From the WSJ article:
“The actual liabilities of the federal government—including Social Security, Medicare, and federal employees’ future retirement benefits—already exceed $86.8 trillion, or 550% of GDP. For the year ending Dec. 31, 2011, the annual accrued expense of Medicare and Social Security was $7 trillion. Nothing like that figure is used in calculating the deficit. In reality, the reported budget deficit is less than one-fifth of the more accurate figure.”
But wait it gets worse:
- US National Debt At $14 Trillion? Try $211 Trillion!!! (NPR, August 6, 2011):
“If you add up all the promises that have been made for spending obligations, including defense expenditures, and you subtract all the taxes that we expect to collect, the difference is $211 trillion. That’s the fiscal gap,” he says. “That’s our true indebtedness.”
- Prof. Kotlikoff: ‘The US is bankrupt’, Government Debt At $200 Trillion – 840 Percent of Current GDP (The Globe And Mail, Oct 27, 2010):
Boston University economist Laurence Kotlikoff says U.S. government debt is not $13.5-trillion (U.S.), which is 60 per cent of current gross domestic product, as global investors and American taxpayers think, but rather 14-fold higher: $200-trillion – 840 per cent of current GDP. “Let’s get real,” Prof. Kotlikoff says. “The U.S. is bankrupt.”
And again, prepare for total collapse.
- Cox and Archer: Why $16 Trillion Only Hints at the True U.S. Debt (Wall Street Journal, Nov 26, 2012):
Hiding the government’s liabilities from the public makes it seem that we can tax our way out of mounting deficits. We can’t.
A decade and a half ago, both of us served on President Clinton’s Bipartisan Commission on Entitlement and Tax Reform, the forerunner to President Obama’s recent National Commission on Fiscal Responsibility and Reform. In 1994 we predicted that, unless something was done to control runaway entitlement spending, Medicare and Social Security would eventually go bankrupt or confront severe benefit cuts.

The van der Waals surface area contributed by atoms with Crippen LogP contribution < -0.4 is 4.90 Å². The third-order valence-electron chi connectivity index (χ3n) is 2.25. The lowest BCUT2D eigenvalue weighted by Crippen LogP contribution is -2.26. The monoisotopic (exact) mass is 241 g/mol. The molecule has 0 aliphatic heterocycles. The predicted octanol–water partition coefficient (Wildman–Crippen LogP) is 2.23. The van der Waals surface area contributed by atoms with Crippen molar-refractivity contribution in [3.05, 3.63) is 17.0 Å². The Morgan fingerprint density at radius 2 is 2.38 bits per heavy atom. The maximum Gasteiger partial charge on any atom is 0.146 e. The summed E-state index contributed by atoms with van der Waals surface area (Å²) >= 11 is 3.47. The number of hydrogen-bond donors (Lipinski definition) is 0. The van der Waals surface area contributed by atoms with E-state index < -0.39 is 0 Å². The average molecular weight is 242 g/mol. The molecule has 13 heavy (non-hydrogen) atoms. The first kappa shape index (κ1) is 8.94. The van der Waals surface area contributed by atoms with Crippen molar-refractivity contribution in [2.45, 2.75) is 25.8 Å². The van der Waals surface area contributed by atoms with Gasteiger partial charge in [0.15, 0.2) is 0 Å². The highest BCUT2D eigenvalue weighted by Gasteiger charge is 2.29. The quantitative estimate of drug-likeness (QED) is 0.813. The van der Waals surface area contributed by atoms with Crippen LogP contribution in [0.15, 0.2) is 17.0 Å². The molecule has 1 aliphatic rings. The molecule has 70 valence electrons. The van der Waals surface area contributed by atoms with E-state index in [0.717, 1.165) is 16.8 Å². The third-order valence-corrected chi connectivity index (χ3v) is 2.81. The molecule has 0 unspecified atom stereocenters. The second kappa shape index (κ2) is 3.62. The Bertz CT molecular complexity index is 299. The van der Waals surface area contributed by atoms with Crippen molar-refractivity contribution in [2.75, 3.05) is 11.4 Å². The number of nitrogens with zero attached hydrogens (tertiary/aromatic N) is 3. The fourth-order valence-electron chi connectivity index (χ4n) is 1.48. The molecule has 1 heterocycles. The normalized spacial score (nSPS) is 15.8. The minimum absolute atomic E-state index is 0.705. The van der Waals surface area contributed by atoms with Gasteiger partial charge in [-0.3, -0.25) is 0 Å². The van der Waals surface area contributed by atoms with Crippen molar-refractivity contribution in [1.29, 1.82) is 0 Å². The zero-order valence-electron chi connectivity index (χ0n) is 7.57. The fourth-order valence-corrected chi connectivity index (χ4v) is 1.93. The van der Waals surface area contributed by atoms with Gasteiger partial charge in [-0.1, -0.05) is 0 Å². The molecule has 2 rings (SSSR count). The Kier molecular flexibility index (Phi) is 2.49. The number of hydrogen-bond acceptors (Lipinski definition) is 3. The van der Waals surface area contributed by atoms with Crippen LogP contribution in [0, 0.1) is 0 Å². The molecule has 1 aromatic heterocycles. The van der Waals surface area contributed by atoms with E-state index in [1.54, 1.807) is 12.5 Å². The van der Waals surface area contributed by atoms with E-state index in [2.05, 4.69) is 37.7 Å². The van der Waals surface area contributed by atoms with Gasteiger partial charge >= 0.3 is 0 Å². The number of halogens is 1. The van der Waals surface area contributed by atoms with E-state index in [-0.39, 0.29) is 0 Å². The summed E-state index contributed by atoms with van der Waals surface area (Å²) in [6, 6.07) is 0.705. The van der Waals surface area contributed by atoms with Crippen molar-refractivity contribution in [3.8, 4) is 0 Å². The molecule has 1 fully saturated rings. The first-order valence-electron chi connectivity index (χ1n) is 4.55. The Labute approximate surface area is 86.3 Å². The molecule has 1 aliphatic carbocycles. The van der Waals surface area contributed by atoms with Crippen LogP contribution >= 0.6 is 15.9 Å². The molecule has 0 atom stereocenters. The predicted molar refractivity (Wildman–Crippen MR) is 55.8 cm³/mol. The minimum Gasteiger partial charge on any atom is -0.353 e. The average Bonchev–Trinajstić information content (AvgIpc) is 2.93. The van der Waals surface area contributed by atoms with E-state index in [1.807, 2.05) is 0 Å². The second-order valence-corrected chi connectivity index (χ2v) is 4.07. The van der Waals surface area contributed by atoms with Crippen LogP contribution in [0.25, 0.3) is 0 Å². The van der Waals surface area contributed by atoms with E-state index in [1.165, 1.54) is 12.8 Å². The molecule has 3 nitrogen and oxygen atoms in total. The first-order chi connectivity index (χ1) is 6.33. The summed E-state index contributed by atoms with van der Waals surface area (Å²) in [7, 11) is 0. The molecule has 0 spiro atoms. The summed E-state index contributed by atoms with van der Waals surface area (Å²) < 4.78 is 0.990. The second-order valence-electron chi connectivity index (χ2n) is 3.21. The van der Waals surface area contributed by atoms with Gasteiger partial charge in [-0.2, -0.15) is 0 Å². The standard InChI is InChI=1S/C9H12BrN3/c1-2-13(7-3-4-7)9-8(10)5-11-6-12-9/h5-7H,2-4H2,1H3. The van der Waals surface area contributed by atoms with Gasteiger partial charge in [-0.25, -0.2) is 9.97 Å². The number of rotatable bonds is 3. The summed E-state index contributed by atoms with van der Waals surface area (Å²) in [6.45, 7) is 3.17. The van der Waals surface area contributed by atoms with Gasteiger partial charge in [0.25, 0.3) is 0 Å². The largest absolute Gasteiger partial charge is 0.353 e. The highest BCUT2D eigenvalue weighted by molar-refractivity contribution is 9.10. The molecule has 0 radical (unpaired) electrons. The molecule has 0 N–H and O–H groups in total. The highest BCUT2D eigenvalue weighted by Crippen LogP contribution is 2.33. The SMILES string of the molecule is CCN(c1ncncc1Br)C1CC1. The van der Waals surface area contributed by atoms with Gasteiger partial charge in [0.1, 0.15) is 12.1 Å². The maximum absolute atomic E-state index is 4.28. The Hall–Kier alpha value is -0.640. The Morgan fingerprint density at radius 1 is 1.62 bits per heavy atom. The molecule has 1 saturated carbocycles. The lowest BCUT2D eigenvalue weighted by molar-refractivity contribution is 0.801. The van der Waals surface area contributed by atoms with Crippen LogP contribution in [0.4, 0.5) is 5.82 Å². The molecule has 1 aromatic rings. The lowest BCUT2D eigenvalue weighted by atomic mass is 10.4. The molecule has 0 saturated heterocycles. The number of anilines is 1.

Eighteen years later, nothing has been done. Why? The usual reason is that entitlement reform is the third rail of American politics. That explanation presupposes voter demand for entitlements at any cost, even if it means bankrupting the nation.
A better explanation is that the full extent of the problem has remained hidden from policy makers and the public because of less than transparent government financial statements. How else could responsible officials claim that Medicare and Social Security have the resources they need to fulfill their commitments for years to come? Continue reading »
Tags: Bonds, Collapse, Debt, Economy, Global News, Government, Medicare, Politics, Social Security, U.S.